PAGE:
All the managers on the conference call two months before will never forget the outrage of our boss when one of the managers couldn't specify whether an employee slipped on grease or ice, a few hours after it happened. With a mixture of guilt and relief that we weren't the focus of his ire, we all listened as Matt said that just wasn't good enough. His managers needed to know exactly how their employees got hurt, and certainly within a few hours.

On the weekly safety conference call later that day, Matt spoke after I related the story of Robert and the ice. “You see...That's what its all about...Its not management and union, workers and bosses...its people. Watching out for each other. Caring about each other. That's how you keep your people from getting hurt.”

Tuesday, June 10, 2008

A Human Contact

It took a few minutes for my eyes to get used to the dim lighting in the recycling plant. It was dusty and slightly rancid and there was a cacophony of conveyors, trucks, and loaders. The first time I walked through that paper recycling plant I was intimidated to say the least. I had been hired to run this place. What did I get myself into? I knew landfills and transfer stations and garbage, and ran great facilities in Florida, but what did I know about managing a recycling plant on the wintry East River in Brooklyn? I looked at the men sorting material flying past on the conveyors and they stared back at me, stone faced behind their dust masks, safety glasses, hard hats, bundled against the frigid cold.

At my previous post, I was used to solicitous smiles and a friendly greeting from my employees. I worked with the same people for many years, knew their wives and kids, and prided myself on my flexibility when it came to their needs. The hardest part was when they requested extended time off to visit family. It was their culture. They were Mexican and in their own childhoods they would go al norte to work the fields during the harvest and then go back to Mexico. Somehow, they could make enough money during the harvest to live for many months back home. So they came to me and asked me for six weeks vacation. In pairs. That would be as much as a quarter of the site's workforce, but I would make it work. I would tell them to be careful and come back safe. Sometimes they wouldn't come back. I felt burned when that happened, indignant that I paid their vacation in advance, and had to pay for their unrecovered uniforms, but I didn't take that out on the next guy who asked for time off to visit la familia. It was their culture.

I had lots of visitors from various headquarter offices during my first few months as a manager in Florida. The corporation was still being formed, and responsibilities were being assigned, and lots of folks wanted to come see what was happening out in the field. Once a pretty accountant came to visit with my boss. We took her out to the working face, where the trucks were dumping, and the compactor was pushing mountains of debris. We drove up to one of my Hispanic workers. The guys still weren't used to a gringo who spoke Spanish, so it was easy to get a laugh out of them, and that has always been my favorite thing to do. I don't remember what I said, but he grinned when I spoke to him, and sheepishly looked at the pretty blond in the truck with us. As we drove away I remarked how great these guys are, how careful they were with the equipment, how hard they worked in such difficult conditions, how they always used their safety gear, and how appreciative they were of the benefits like uniforms and steady work. Not long after that my boss told me he heard her commenting that at the very next site she went to visit, the monolingual manager was griping about the Hispanic workers, saying they were dumb and lazy. She righteously told him that Mark Hart doesn't think they're dumb or lazy. My boss repeated the story with pride to anyone who would listen.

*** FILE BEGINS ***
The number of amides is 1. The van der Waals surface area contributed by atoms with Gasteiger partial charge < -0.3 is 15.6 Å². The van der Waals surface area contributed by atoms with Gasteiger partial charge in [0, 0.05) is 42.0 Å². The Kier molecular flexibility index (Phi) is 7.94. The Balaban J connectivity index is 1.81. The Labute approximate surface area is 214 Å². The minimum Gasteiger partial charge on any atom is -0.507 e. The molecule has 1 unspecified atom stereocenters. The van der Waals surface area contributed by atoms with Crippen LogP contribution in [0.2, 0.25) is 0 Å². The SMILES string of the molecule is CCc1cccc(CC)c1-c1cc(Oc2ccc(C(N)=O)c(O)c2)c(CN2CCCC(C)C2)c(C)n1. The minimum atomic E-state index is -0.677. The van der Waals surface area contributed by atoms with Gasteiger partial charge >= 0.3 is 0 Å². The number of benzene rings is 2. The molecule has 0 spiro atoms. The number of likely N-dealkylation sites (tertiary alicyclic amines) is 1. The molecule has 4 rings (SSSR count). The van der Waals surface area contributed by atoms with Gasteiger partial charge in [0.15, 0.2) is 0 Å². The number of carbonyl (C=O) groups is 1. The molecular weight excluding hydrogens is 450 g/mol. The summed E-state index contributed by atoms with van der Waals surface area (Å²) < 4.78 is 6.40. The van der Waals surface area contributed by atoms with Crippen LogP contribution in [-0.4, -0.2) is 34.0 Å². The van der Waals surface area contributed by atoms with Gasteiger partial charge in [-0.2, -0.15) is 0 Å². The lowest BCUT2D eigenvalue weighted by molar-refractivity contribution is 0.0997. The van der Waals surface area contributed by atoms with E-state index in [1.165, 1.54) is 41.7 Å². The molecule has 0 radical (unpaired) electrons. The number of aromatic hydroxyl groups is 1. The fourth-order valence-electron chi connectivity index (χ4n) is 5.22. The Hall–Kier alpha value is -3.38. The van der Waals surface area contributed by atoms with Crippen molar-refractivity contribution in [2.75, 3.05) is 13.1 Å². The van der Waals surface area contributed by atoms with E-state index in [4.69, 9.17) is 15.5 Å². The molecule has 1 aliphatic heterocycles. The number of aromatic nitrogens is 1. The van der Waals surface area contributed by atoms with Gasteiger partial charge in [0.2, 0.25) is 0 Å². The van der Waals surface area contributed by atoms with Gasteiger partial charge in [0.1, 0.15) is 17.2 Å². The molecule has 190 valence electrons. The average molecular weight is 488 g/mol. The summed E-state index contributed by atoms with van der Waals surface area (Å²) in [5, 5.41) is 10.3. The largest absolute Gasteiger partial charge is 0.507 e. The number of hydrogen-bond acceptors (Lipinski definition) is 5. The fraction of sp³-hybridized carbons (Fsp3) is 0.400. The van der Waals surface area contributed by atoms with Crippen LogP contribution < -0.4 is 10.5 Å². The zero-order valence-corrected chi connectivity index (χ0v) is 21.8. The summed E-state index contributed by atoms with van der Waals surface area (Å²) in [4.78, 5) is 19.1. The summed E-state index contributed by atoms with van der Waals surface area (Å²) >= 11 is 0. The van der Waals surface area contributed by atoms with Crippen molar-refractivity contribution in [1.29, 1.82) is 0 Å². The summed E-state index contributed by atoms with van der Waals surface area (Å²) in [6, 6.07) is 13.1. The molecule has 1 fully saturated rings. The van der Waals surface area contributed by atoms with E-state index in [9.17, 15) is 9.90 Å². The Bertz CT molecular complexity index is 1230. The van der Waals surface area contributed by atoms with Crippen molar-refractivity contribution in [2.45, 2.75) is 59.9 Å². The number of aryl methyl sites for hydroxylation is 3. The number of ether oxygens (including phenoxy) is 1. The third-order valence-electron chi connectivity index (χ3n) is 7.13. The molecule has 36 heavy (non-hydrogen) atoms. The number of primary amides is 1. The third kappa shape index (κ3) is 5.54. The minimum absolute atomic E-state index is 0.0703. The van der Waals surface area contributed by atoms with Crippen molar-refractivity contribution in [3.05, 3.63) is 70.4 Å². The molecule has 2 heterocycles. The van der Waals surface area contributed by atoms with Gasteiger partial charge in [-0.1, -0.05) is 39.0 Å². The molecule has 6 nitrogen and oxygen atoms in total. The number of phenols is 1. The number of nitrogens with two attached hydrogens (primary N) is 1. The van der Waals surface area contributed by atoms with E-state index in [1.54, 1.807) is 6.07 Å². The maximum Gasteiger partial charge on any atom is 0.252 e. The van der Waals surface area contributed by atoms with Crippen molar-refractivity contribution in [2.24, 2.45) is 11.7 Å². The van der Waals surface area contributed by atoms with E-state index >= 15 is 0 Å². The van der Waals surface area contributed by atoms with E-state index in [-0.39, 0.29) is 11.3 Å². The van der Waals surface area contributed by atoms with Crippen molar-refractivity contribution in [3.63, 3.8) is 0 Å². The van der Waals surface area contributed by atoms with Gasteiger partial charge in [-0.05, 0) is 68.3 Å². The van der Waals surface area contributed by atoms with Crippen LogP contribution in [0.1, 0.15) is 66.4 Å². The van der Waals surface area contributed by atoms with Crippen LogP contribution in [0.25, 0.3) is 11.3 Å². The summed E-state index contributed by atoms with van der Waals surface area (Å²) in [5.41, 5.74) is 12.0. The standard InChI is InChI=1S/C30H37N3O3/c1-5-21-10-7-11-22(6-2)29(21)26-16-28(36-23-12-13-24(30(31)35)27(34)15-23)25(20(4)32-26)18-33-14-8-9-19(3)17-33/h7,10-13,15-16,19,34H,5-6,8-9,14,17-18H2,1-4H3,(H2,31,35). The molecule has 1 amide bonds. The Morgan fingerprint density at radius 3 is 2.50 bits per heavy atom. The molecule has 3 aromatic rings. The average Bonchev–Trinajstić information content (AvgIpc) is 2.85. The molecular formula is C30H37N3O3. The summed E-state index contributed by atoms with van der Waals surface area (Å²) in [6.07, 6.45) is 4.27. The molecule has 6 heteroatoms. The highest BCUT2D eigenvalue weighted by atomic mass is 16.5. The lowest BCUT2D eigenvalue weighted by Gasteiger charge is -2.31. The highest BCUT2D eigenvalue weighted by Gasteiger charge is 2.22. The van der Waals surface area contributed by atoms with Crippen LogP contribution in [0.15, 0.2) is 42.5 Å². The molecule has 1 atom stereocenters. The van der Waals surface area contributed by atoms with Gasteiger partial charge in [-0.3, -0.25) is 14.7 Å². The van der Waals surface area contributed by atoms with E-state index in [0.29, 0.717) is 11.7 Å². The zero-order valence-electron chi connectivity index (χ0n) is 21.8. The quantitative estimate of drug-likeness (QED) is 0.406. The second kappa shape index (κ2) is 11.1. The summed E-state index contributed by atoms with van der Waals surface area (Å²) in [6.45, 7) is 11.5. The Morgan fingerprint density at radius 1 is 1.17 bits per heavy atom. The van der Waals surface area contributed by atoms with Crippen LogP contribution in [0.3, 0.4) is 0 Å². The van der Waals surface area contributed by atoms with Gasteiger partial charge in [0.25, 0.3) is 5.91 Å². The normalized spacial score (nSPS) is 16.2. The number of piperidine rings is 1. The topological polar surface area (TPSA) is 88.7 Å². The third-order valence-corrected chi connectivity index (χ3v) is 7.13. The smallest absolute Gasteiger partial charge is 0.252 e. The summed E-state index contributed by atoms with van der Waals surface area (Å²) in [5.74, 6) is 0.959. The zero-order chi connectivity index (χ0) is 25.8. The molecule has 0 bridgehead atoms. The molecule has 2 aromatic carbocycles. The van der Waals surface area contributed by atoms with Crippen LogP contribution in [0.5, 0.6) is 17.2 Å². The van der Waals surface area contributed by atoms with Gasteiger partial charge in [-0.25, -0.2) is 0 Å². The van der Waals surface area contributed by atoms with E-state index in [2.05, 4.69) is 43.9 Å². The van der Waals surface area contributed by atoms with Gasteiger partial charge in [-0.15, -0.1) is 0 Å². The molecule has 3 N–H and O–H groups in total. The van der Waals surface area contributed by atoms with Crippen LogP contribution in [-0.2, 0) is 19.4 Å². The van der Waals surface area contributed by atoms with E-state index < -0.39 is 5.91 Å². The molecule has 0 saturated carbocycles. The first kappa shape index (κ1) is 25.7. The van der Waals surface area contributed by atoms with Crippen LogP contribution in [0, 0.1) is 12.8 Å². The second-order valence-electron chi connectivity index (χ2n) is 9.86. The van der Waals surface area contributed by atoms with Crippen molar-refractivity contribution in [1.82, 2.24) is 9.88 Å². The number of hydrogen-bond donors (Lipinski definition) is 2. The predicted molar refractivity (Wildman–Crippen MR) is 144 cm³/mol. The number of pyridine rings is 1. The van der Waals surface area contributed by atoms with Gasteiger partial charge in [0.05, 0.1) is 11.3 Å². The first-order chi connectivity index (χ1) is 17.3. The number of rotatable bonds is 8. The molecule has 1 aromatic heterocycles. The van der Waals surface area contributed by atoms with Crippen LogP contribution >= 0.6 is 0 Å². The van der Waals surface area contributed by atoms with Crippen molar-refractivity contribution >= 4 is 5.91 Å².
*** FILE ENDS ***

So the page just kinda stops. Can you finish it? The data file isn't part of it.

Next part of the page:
In Brooklyn, I started to feel guilty at expecting the workers to smile when they saw me. They didn't care that I spoke Spanish, or that I had lived in Honduras, where many of them were from. Morale was not high at that plant. The plant was facing severe economic challenges, and the workers were feeling the pinch. They were not getting any overtime, and the majority of them were just barely earning above the poverty line. I started to understand the reasons behind the stony stares I got from them.

Early one morning during my first week there, with the plant running at full speed, I was on the production line, trying to figure out how the sorting equipment worked. I was waiting for Abdoul, the shift supervisor, to show up, not being used to arriving before my lead man. I suppose I expected him to come in with some story as to why he was late, but he came in at 7:30, with his usual sauntering gate. As he ascended to the working area, on the suspended platform, I saw him say hello to the men he passed.

But he didn't just say hello. The workers were at the conveyor belt, and had to keep their heads down to do their work. Abdoul waited for each worker to look up, and waved at each of them with a closed fist, palm towards them, said each of their names, nodded and said “all right”. One by one they each nodded back. I was moved by his gesture of solidarity with the workers, his acknowledgment of their humanity, and the mutual recognition of their shared circumstances. He did this with each and every employee, and called out to the loader operators on the radio. He didn't just make eye contact, he made a human contact.

I never forgot that lesson. From Abdoul I learned how important it is to acknowledge the humanity of every one I passed. Look them in the eye, make sure they saw me looking, and let them know I was there for them. Not always an easy thing to do with the varying pressures of management weighing down on me. But it became a pleasure. It got me out of my own head and into the real world where I could be of service to my fellow man. And it made my workplace a better place to be.